This woman is as vapid as they get. She's a failed actress. She's admitted that she has more than one eating disorder, even though she has also tried to market herself as a fitness guru and nutrition expert. She's giving out relationship advice, even though she hasn't spoken to her own mother in more than 10 years and was already estranged from her father. She markets herself as a lifestyle expert, yet she has admitted that before the Real Housewives show took off she had run herself into the ground and could barely afford to pay her rent.
Frankel once told people on the Real Housewives that they should never exploit their children by bringing them into the show. Then she left the show and got a reality show that was all about her AND HER KIDS! She criticized co-stars for their naked pictures, but then it was revealed she did a nude scene in a movie a few years earlier!
And THIS is the woman that stay-at-home moms and housewives across the country are supposed to be looking up to? I think it's bad enough how many people look to Oprah to make all their life decisions for them, but Frankel is even worse. Learn to think for yourselves, folks. You don't need some fake reality trash who could have easily become the next Paris Hilton to tell you how to live.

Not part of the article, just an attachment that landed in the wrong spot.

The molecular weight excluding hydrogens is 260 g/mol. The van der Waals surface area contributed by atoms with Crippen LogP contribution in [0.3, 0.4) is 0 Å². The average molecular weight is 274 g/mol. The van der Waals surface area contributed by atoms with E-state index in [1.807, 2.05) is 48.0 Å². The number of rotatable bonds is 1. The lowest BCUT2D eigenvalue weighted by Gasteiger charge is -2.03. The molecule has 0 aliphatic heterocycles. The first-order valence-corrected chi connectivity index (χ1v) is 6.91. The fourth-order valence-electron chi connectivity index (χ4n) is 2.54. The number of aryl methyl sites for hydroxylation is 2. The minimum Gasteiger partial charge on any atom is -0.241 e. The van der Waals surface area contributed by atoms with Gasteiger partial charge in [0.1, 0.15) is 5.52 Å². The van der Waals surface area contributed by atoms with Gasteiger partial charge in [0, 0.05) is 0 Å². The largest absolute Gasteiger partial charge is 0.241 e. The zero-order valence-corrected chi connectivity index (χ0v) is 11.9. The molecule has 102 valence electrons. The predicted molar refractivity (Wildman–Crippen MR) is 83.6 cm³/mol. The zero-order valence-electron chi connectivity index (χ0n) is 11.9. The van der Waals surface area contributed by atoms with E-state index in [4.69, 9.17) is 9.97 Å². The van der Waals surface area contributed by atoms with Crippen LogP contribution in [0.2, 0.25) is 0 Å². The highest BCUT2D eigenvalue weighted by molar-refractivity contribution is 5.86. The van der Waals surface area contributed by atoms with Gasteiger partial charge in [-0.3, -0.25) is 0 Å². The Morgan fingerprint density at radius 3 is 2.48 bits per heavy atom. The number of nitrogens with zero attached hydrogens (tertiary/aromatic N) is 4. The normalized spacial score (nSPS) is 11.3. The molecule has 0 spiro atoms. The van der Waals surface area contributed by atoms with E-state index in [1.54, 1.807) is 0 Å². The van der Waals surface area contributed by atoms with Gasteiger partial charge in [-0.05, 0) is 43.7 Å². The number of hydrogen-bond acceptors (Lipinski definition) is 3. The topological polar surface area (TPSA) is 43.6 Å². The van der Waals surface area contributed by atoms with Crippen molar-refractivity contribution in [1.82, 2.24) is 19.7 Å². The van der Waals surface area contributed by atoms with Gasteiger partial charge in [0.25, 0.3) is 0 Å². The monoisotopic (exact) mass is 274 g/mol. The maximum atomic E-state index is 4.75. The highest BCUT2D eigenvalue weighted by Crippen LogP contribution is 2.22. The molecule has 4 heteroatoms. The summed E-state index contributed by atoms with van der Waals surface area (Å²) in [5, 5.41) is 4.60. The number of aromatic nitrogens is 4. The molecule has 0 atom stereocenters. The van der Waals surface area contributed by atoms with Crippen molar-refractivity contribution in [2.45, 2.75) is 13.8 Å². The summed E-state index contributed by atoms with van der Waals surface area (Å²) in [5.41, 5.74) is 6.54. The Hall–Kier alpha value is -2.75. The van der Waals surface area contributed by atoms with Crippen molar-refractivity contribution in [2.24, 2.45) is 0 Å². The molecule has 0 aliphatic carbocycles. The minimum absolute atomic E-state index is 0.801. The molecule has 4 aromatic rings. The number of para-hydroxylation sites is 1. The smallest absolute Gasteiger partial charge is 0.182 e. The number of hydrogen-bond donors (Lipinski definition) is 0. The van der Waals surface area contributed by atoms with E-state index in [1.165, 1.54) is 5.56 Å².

Acting saves otherwise weak writing
I'll be honest; if this show was on a major network like ABC on a Monday night, it would be just a little bit more fast paced but otherwise considered a typical TV drama. I think some people are pulled in and lightly brainwashed by the "independent" nature and the slow pace of this series.